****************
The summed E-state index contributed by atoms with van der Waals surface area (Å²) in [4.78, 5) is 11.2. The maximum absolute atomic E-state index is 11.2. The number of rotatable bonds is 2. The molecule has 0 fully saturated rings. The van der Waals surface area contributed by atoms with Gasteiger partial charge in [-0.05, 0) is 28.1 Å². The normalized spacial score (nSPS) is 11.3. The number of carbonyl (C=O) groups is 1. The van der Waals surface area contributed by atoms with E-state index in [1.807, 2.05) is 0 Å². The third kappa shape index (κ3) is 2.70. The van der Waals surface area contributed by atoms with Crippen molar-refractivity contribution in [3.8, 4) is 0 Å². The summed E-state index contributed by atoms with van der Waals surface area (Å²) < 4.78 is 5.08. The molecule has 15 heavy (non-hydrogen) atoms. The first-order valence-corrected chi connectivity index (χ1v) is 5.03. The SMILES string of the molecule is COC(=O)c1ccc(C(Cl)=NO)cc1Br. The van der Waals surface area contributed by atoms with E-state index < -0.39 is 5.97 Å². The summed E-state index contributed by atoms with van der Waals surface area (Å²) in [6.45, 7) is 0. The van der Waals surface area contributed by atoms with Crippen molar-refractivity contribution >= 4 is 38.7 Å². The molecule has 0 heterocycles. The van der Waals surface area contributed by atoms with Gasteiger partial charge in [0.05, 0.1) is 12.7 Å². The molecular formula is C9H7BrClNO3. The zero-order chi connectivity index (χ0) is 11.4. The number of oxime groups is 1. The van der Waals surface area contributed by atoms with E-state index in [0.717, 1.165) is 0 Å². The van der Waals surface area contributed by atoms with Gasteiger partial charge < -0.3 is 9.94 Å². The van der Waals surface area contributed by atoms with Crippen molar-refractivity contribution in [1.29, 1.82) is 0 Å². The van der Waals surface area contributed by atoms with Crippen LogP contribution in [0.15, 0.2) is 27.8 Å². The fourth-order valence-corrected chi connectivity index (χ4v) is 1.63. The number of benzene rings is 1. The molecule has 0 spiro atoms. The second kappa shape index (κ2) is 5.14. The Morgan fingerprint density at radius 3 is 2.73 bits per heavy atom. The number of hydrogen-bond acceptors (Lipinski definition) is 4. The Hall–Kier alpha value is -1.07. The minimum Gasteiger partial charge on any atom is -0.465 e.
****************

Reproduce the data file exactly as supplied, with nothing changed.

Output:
The summed E-state index contributed by atoms with van der Waals surface area (Å²) in [4.78, 5) is 11.2. The maximum absolute atomic E-state index is 11.2. The number of rotatable bonds is 2. The molecule has 0 fully saturated rings. The van der Waals surface area contributed by atoms with Gasteiger partial charge in [-0.05, 0) is 28.1 Å². The normalized spacial score (nSPS) is 11.3. The number of carbonyl (C=O) groups is 1. The van der Waals surface area contributed by atoms with E-state index in [1.807, 2.05) is 0 Å². The third kappa shape index (κ3) is 2.70. The van der Waals surface area contributed by atoms with Crippen molar-refractivity contribution in [3.8, 4) is 0 Å². The summed E-state index contributed by atoms with van der Waals surface area (Å²) < 4.78 is 5.08. The molecule has 15 heavy (non-hydrogen) atoms. The first-order valence-corrected chi connectivity index (χ1v) is 5.03. The SMILES string of the molecule is COC(=O)c1ccc(C(Cl)=NO)cc1Br. The van der Waals surface area contributed by atoms with E-state index < -0.39 is 5.97 Å². The summed E-state index contributed by atoms with van der Waals surface area (Å²) in [6.45, 7) is 0. The van der Waals surface area contributed by atoms with Crippen molar-refractivity contribution >= 4 is 38.7 Å². The molecule has 0 heterocycles. The van der Waals surface area contributed by atoms with Gasteiger partial charge in [0.05, 0.1) is 12.7 Å². The molecular formula is C9H7BrClNO3. The zero-order chi connectivity index (χ0) is 11.4. The number of oxime groups is 1. The van der Waals surface area contributed by atoms with E-state index in [0.717, 1.165) is 0 Å². The van der Waals surface area contributed by atoms with Gasteiger partial charge < -0.3 is 9.94 Å². The van der Waals surface area contributed by atoms with Crippen molar-refractivity contribution in [1.29, 1.82) is 0 Å². The van der Waals surface area contributed by atoms with Crippen LogP contribution in [0.15, 0.2) is 27.8 Å². The fourth-order valence-corrected chi connectivity index (χ4v) is 1.63. The number of benzene rings is 1. The molecule has 0 spiro atoms. The second kappa shape index (κ2) is 5.14. The Morgan fingerprint density at radius 3 is 2.73 bits per heavy atom. The number of hydrogen-bond acceptors (Lipinski definition) is 4. The Hall–Kier alpha value is -1.07. The minimum Gasteiger partial charge on any atom is -0.465 e.